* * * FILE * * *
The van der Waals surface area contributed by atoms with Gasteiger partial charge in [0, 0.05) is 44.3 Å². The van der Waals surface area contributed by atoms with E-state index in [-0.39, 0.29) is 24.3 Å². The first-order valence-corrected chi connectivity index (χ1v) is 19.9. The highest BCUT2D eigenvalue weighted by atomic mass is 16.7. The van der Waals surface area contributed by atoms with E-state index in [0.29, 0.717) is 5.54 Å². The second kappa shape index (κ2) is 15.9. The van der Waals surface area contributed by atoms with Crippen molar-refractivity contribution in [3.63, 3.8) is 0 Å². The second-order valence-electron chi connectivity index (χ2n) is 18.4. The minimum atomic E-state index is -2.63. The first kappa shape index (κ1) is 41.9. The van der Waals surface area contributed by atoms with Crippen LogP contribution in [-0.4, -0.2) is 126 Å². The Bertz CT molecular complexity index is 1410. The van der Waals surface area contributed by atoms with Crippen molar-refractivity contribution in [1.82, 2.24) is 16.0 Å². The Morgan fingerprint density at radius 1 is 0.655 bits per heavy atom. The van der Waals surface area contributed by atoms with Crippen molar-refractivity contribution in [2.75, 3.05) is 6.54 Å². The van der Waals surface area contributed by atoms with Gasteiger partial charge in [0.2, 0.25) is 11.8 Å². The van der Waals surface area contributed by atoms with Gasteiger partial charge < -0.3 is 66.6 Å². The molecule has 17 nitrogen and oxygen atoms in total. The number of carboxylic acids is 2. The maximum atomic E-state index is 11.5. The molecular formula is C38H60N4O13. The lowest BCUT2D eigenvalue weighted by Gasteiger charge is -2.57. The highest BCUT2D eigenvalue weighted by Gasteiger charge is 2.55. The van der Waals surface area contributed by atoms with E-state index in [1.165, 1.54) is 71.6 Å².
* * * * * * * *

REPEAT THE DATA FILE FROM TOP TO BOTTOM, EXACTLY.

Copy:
The van der Waals surface area contributed by atoms with Gasteiger partial charge in [0, 0.05) is 44.3 Å². The van der Waals surface area contributed by atoms with E-state index in [-0.39, 0.29) is 24.3 Å². The first-order valence-corrected chi connectivity index (χ1v) is 19.9. The highest BCUT2D eigenvalue weighted by atomic mass is 16.7. The van der Waals surface area contributed by atoms with E-state index in [0.29, 0.717) is 5.54 Å². The second kappa shape index (κ2) is 15.9. The van der Waals surface area contributed by atoms with Crippen molar-refractivity contribution in [3.63, 3.8) is 0 Å². The second-order valence-electron chi connectivity index (χ2n) is 18.4. The minimum atomic E-state index is -2.63. The first kappa shape index (κ1) is 41.9. The van der Waals surface area contributed by atoms with Crippen LogP contribution in [-0.4, -0.2) is 126 Å². The Bertz CT molecular complexity index is 1410. The van der Waals surface area contributed by atoms with Crippen molar-refractivity contribution in [1.82, 2.24) is 16.0 Å². The Morgan fingerprint density at radius 1 is 0.655 bits per heavy atom. The van der Waals surface area contributed by atoms with Crippen molar-refractivity contribution in [2.75, 3.05) is 6.54 Å². The van der Waals surface area contributed by atoms with Gasteiger partial charge in [0.2, 0.25) is 11.8 Å². The van der Waals surface area contributed by atoms with Gasteiger partial charge < -0.3 is 66.6 Å². The molecule has 17 nitrogen and oxygen atoms in total. The number of carboxylic acids is 2. The maximum atomic E-state index is 11.5. The molecular formula is C38H60N4O13. The lowest BCUT2D eigenvalue weighted by Gasteiger charge is -2.57. The highest BCUT2D eigenvalue weighted by Gasteiger charge is 2.55. The van der Waals surface area contributed by atoms with E-state index in [1.165, 1.54) is 71.6 Å².